Lewis Urry

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Lewis Frederick Urry (born January 29, 1927 in Pontypool (Ontario) , Ontario , † October 19, 2004 ) was a Canadian chemical engineer and inventor. He invented the alkaline battery while working for Eveready .

After serving in the Canadian Army, he studied chemistry at the University of Toronto through 1950 and then started at Eveready . In 1955, he was sent to the company's Parma, Ohio laboratory to find a way to extend the life of zinc-carbon batteries . The short lifespan hurt sales. Urry realized that it was cheaper to develop a new battery than to develop the old one. During the 1950s, many engineers had experimented with alkaline batteries, but no one had been able to come up with a longer-lasting battery that would be worth the higher cost of production.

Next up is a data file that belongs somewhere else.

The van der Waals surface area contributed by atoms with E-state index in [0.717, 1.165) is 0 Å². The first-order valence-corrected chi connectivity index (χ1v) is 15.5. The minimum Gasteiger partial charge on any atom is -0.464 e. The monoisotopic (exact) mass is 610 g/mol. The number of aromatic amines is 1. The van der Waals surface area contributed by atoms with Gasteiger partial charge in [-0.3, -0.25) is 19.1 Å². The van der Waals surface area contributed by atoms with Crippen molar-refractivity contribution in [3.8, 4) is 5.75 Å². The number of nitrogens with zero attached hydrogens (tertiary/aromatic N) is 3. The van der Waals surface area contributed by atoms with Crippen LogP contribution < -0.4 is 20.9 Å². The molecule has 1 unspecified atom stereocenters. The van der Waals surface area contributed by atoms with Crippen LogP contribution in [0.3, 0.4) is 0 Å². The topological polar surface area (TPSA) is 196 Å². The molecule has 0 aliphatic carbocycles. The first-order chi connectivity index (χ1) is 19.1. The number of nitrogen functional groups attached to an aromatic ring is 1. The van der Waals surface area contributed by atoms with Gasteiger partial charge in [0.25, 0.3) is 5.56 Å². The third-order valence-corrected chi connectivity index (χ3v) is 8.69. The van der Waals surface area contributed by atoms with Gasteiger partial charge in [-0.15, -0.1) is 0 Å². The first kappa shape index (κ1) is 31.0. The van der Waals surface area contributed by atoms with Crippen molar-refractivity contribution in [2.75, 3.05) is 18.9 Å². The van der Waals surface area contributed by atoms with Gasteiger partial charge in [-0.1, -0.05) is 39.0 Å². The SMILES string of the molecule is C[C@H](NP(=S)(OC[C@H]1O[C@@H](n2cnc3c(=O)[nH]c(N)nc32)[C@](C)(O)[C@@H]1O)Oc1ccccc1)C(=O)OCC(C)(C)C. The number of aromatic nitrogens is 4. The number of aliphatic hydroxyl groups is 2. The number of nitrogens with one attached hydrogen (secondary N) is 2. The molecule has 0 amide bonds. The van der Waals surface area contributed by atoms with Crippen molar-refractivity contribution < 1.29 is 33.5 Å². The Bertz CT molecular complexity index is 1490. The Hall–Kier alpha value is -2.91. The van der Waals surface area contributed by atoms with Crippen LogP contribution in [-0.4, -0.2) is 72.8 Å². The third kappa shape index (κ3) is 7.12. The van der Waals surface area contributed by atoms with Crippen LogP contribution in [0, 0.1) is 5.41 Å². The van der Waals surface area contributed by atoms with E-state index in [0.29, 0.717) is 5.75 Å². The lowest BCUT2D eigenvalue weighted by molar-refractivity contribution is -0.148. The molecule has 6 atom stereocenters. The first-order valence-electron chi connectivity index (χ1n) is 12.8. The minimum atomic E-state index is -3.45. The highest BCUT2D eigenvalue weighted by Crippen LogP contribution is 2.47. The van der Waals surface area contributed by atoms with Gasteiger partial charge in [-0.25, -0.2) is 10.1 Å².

After testing a number of materials, Urry discovered that manganese dioxide and solid zinc worked well in conjunction with an alkaline substance as an electrolyte. His main problem, that the battery was not performing enough, he solved in 1959 by pulverizing the zinc. To convince his managers, he put the battery in a toy car and drove against a similar car with an older battery in the canteen. Eveready began production and was renamed Energizer in 1980 . Thanks to improvements, modern alkaline batteries are said to last 40 times longer than the prototype, which he left with the Smithsonian Institute in 1999 along with the first commercially produced battery.